Like any good social scientist, Dr. Goff wants to know why he sees what he sees. What he sees is a national landscape where the overt expression of racism is in rapid and precipitous decline. Though racism is hardly vanished, as recent revelations about a certain celebrity deep fryer sadly attest, it's clearly no longer socially acceptable: witness the repercussions from the disaster that is Paula Deen. (For comparison, when Gerald Ford's Secretary of Agriculture Earl Butz was forced to leave the White House after saying that "All the coloreds want is tight pussy, loose shoes, and a warm place to shit,” he was actually able to return to his job as Dean of Agriculture at Purdue University.) So if racism is now viewed by most citizens as inherently abhorrent, why do so many practical inequalities persist? Why are high jobless rates, low graduation rates, early pregnancies, and other generally debilitating factors still afflicting minorities in a way that seems incommensurate with the wholesale change in social attitudes on race?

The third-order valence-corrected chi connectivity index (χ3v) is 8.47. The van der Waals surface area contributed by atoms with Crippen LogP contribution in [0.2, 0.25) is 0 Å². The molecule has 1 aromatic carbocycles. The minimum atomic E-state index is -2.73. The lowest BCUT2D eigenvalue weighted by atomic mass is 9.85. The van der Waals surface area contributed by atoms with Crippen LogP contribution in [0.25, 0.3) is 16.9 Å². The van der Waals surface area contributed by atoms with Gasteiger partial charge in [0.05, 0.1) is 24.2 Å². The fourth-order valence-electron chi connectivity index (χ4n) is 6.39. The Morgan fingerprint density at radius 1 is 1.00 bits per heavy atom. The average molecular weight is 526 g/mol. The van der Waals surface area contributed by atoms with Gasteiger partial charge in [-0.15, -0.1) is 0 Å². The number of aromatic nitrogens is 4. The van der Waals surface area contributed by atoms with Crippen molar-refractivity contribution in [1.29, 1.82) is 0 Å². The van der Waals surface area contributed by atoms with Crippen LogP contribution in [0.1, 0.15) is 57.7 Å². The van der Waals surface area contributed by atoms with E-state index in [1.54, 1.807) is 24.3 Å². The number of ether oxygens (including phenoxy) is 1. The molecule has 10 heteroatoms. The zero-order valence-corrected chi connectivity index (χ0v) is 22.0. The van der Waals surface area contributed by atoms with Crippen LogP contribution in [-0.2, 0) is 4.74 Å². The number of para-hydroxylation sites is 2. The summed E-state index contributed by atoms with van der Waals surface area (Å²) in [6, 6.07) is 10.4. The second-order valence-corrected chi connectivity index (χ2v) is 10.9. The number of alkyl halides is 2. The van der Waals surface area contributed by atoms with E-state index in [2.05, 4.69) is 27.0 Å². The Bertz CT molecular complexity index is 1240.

Goff digs into the details to find out, peering at life--and race's place in it--the way Bill James and sabermetrics examine baseball. In other words, Goff seeks objective metrics, which he believes will unveil more actionable truths. Turns out that a real estate agent absolutely innocent of any charge of racism will still on average show a black family fewer properties than he would a white family. And that's even if the real estate agent is black. It's things like this--insidious, often invisible things--that Goff studies. The more successful he is, the better chance society has to alter not just how it thinks (a transformation going well) but also what it does (going less well). Best case scenario Goff might uncover a path--illuminated by our recent (ostensible) enlightenment--that terminates in actual equality. With that job done, he'll have the time to teach--as he hopes aloud on his university website--that course on the intersections of Allen Iverson, Prince, and Sonia Sanchez. As basketball fans we'd like to help: poets, all three.
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